Colonization of the Southern Tip of the World

Author(s): Atilio Zangrando; Angélica Tivoli

Year: 2019


This is an abstract from the "Patagonian Evolutionary Archaeology and Human Paleoecology: Commending the Legacy (Still in the Making) of Luis Alberto Borrero in the Interpretation of Hunter-Gatherer Studies of the Southern Cone" session, at the 84th annual meeting of the Society for American Archaeology.

In the last years of the 1980s, Luis Borrero elaborated an archaeological model of the peopling of Patagonia and Tierra del Fuego which still prevails. In particular, this model provides expectations for the settlement of Tierra del Fuego, which have not yet been completely depleted. From a biogeographical perspective, these expectations arise from the vicariance conception, where two separated stages in the history of human populations of southern South America were proposed by the formation of the Magellan Strait (Borrero 1989-90). Diverse cultural processes are involved. Hunter-gatherer populations arrived in Tierra del Fuego during the end of the Pleistocene. As shown by different archaeological contexts, coastal-marine adaptations took place some millennia later (~6000 uncal. BP). Coastal occupations can, however, be traced back to the early Holocene at the south coast of the island. In this paper, we analyze some implications concerning the peopling of Tierra del Fuego by addressing: a) the evidence in relation to settlement and subsistence patterns, and in particular the role of coastal environments in such process; b) problems of site formation and taphonomy, and c) the identification of archaeological discontinuities in the distribution of archaeological evidence.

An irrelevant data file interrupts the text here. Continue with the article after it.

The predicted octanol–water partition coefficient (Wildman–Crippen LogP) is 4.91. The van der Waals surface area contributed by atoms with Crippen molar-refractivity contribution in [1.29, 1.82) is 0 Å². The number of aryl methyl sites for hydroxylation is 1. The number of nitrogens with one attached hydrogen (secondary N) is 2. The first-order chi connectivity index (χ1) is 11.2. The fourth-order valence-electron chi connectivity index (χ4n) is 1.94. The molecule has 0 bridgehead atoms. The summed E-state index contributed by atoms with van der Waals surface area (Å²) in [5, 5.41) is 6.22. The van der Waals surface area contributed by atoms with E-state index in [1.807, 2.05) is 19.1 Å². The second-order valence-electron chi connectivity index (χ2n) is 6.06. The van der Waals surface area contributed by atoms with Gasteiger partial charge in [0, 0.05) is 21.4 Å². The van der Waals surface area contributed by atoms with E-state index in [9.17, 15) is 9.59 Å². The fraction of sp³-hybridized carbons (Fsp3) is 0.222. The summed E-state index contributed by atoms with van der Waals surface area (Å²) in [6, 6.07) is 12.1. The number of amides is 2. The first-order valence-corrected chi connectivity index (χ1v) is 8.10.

Cite this Record

Colonization of the Southern Tip of the World. Atilio Zangrando, Angélica Tivoli. Presented at The 84th Annual Meeting of the Society for American Archaeology, Albuquerque, NM. 2019 ( tDAR id: 450504)

Spatial Coverage

min long: -77.695; min lat: -55.279 ; max long: -47.813; max lat: -25.642 ;

Record Identifiers

Abstract Id(s): 25543